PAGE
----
Data leaks and theft are an integral part of digital commerce, even more so in the age of agile software development.
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Most of the high-profile breaches that make headlines today are the byproduct of hackers preying on application programming interfaces (APIs) until they find a fold that brings them in. the pathways of data flowing between an individual user and a myriad of cloud resources.
It’s important to understand the nuances of these full-stack attacks if we ever want to slow them down. I had a few in-depth discussions about this with Doug Dooley, COO at Data Theorem, a software security provider based in Palo Alto, Calif., Specializing in API data protection. Here are some key points to remember:
Target the fruits at your fingertips
Today, massive database breaches typically follow a distinctive pattern: hacking into a customer-centric application; manipulate an API; follow the flow of data to access an overly permissive database or S3 bucket (cloud storage). A classic example of this type of intrusion is the Capital One data breach.
Capital One’s alleged hacker Paige Thompson has been charged with her alleged data breach and the theft of more than 100 million people, including 140,000 social security numbers and 80,000 linked bank accounts. The 33-year-old Amazon Web Services (AWS) software engineer has also been accused of stealing cloud computing power from Capital One’s account to “mine” the cryptocurrency for his own profit, a practice known as name of “cryptojacking”.
Thompson began attacking Capital One’s public applications purported to be protected by their open source Web Application Firewall (WAF) and successfully carried out a Server Side Request Forgery (SSRF) attack. By successfully hacking the client-side application, it was then able to relay commands to a legacy AWS metadata service for credentials.
Harvesting passwords and tokens is one of the most common hacking techniques. Using valid credentials, Thompson was able to access using APIs and Command Line Interfaces (CLI) to a wide variety of handy fruits stored in S3 buckets with valuable data. She then pulled the data to her local machine and openly bragged about her escapades in hacker forums, Twitter, and even posts in her Github repositories, which led to her arrest by the FBI.
The dinner bell rings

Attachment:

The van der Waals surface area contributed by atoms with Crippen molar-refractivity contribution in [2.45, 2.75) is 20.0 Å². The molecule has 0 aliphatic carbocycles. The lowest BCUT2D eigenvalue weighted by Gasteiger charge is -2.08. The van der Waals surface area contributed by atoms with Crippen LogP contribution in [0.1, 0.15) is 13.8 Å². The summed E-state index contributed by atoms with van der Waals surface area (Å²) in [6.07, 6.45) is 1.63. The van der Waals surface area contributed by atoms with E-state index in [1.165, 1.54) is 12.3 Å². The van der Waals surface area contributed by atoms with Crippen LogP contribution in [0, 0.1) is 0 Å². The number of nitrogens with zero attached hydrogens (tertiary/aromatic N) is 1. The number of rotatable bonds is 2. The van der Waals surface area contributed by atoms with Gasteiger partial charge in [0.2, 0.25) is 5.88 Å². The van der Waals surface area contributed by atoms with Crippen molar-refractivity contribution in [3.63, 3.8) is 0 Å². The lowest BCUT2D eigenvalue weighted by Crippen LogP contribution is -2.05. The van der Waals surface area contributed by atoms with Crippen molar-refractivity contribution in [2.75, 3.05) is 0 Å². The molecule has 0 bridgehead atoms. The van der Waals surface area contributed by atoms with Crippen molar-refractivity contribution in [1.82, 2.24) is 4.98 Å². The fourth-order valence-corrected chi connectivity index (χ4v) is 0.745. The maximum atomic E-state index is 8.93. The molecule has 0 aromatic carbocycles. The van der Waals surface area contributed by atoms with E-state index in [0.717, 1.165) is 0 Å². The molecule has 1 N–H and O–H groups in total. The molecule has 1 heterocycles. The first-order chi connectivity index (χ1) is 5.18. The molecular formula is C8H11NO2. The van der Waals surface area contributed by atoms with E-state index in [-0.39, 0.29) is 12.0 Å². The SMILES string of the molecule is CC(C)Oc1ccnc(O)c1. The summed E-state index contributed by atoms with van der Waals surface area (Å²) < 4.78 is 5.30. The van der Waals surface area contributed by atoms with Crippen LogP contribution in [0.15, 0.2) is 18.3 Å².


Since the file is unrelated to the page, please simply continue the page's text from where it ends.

Regardless of her motivation, when Thompson decided to leverage Capital One’s application and cloud security stack, she resorted to proven tactics used by ethics researchers, as well as hackers. The former spend their time flushing out application security flaws and correcting them, the latter search for vulnerabilities – and exploit them – for malicious reasons. Both simply take the easier route to reap the rewards at hand.
And in today’s open, decentralized software development environment, there are countless paths to vast orchards of ripe fruit. Indeed, companies do everything they can to quickly deploy minimally viable software. They ask the best and brightest developers to tinker with modular snippets, i.e. microservices, which are then stored in software containers residing in cloud storage. This collaboration is done by members of distant teams working remotely.
The idea is to learn as quickly as possible whether something works or fails. Then the developers iterate and patch on the fly, resulting in dramatic innovations, but also the need to continually update and release patches. And all of this frenetic activity is made possible by a growing reliance on APIs that serve as conduits for two software applications to exchange information.
This is the essence of digital agility. An extremely nimble and dominant media streaming company like Netflix makes hundreds of software changes every day in this way. In any industry, any organization of any size that hopes to stay competitive must innovate and remedy in much the same way.
However, anytime a business deploys a new application, releases a service pack update, or requires a security patch to be installed, it’s like a bell that rings for both ethical researchers and business people. hackers, Dooley told me.